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Dame Anne Louise McIlroy

Born 11 November 1874, County Antrim, Ireland.
Died 8 February 1968.

A pioneering obstetrician, gynaecologist and surgeon, who became the first woman medical professor in the UK.

Connection to the University of Glasgow: Alumnus, Honorary Graduate
GU Degrees: MB ChB, 1898; MD, 1900; LLD, 1935;

Discover more Surgeons on the University of Glasgow Story website


The following achievement is associated with Dame Anne Louise McIlroy:

Leading obstetrician and gynaecologist
Louise McIlroy was a pioneering female medical professional who specialised in obstetrics and gynaecology and received many distinctions and awards in recognition of her work.


The following honours are associated with this person:


(Anne) Louise McIlroy (1874-1968) was the first woman to be awarded an MD by the University and the first woman to be officially registered as a research student there. She was awarded an honorary LLD by the University in 1935.

McIlroy was born in County Antrim, the daughter of a general practitioner. She matriculated at the University in 1894 to study for a medical degree and won class prizes in both Medicine and Pathology before obtaining her MB ChB in 1898. She was awarded an MD with commendation in 1900.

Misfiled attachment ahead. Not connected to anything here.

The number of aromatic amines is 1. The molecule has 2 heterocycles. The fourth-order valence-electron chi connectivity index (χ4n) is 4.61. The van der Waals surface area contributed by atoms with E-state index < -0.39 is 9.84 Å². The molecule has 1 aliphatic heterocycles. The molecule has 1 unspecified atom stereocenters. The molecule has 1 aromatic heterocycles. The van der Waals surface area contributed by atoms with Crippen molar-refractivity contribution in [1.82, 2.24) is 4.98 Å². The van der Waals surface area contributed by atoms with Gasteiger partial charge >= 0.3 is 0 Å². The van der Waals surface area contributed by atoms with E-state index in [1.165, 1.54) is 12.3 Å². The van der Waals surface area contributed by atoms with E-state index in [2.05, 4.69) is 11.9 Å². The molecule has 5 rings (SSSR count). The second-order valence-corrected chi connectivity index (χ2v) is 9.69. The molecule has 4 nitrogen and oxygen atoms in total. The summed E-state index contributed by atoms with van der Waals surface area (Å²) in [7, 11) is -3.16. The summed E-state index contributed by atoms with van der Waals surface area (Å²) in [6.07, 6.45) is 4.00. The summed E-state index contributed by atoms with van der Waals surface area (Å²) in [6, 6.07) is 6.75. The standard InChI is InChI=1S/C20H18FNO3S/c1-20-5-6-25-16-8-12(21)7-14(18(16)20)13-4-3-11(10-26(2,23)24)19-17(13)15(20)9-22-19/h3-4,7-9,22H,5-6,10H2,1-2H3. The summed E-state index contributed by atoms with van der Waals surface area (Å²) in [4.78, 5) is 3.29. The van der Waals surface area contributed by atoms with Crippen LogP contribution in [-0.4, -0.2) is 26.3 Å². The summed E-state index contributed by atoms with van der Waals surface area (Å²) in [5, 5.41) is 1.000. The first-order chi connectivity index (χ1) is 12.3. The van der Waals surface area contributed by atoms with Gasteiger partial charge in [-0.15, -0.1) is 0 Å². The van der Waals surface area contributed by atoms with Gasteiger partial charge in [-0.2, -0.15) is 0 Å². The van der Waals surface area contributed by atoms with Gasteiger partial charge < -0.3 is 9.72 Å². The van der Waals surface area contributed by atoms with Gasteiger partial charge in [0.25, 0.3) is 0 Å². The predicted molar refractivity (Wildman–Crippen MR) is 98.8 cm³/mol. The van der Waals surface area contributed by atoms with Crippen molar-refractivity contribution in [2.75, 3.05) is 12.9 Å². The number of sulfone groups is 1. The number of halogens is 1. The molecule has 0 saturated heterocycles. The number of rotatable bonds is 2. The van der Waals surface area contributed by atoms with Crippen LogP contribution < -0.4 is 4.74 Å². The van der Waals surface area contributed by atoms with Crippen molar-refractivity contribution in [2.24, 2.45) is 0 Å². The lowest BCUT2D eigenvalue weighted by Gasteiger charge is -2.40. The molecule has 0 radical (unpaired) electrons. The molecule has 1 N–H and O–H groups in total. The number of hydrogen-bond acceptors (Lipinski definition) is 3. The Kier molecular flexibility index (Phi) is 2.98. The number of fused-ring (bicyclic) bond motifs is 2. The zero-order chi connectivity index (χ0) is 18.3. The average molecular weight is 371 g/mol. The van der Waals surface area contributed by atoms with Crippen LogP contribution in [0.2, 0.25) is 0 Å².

After further postgraduate work in Europe specialising in Gynaecology and Obstetrics, McIlroy was appointed Gynaecological Surgeon at the Victoria Infirmary in Glasgow, a post she held from 1906 to 1910, and was registered as a research student at the University. She served with distinction in the First World War and then returned for a short time to Glasgow. In 1921 she was appointed Professor of Obstetrics and Gynaecology at the London School of Medicine for Women and worked as a surgeon at the Marie Curie Hospital for Women. Her services to Midwifery were recognised in 1929 when she was appointed Dame of the British Empire. She retired in 1934 to have, in her own words "a few years of freedom".

McIlroy felt strongly about doing her duty and when war was declared in 1939 she immediately offered her services. She organised emergency maternity services in Buckinghamshire and provided her own equipment and comforts at the hospital in the face of inevitable shortages. After the Second World War she returned to retirement, staying with her sister in Turnberry in Ayrshire.